The genetically modified pig heart given to a terminal Maryland patient in January was infected with a porcine virus that may have been the cause of his death nearly two months later.

David Bennett, 57, died in March after making history by receiving the first-of-its-kind pig heart transplant, a procedure that signaled hope to several patients amid a shortage of donated organs. Officials began an investigation into the cause of his death, with doctors at the University of Maryland School of Medicine announcing in April that the presence of the pig virus may have derailed Bennett’s progress and led to his death.

“We are beginning to learn why he passed on,” said Bartley Griffith, the transplant surgeon, during a webinar discussing the groundbreaking procedure. “[The virus] maybe was the actor, or could be the actor, that set this whole thing off.”


In fact, the detection of the pig virus may actually be good news for doctors who want to perform more pig heart transplants, he said. If the virus caused a premature death for Bennett, patients who receive virus-free hearts could theoretically live much longer. More thorough testing of the animals’ tissues could help detect the virus early on and be removed from pig populations.

“If this was an infection, we can likely prevent it in the future,” Griffith said.

However, some doctors stressed that Bennett’s deteriorating condition could have also played a role in his death.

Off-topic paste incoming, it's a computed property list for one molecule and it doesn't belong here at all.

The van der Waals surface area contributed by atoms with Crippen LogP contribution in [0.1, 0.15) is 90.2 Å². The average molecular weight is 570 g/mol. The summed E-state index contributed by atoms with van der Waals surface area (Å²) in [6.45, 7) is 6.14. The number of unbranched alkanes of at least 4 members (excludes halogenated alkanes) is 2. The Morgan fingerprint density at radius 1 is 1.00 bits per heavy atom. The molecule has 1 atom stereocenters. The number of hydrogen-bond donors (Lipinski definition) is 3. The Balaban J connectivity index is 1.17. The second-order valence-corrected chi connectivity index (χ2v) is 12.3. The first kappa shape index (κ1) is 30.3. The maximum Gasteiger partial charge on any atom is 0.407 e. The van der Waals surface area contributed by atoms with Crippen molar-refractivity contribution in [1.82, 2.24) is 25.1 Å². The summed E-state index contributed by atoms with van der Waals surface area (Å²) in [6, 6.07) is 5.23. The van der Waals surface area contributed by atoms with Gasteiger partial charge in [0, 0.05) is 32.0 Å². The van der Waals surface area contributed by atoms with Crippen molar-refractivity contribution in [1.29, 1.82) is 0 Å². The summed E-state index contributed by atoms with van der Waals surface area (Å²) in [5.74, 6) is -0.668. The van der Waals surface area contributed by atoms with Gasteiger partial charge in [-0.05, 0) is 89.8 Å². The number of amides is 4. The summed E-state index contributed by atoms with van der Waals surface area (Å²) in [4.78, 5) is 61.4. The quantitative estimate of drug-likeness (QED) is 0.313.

“This patient was very, very, very ill. Do not forget that,” Joachim Denner of the Institute of Virology at the Free University of Berlin told Technology Review. “Maybe the virus contributed, but it was not the sole reason.”

Bennett, who was diagnosed with terminal heart disease, received the transplant in January as a last-ditch effort to survive because he did not qualify for a conventional heart transplant. The procedure gained widespread attention, and previous attempts resulted in deaths when patients’ bodies rejected the animal organs.

The Maryland resident was informed of the risks of the surgery, and the Food and Drug Administration gave surgeons the green light to go through with the procedure on Dec. 31, 2021. He received the transplant on Jan. 7, with surgeons reporting Bennett was in good condition just days later.


However, when his condition began to deteriorate in early March, doctors placed him on palliative care. The hospital said he could communicate with his family in the hours before he died.

More than 100,000 people are on the national transplant waiting list, and more than 6,000 people die annually before receiving one, according to the Organ Procurement and Transplantation Network.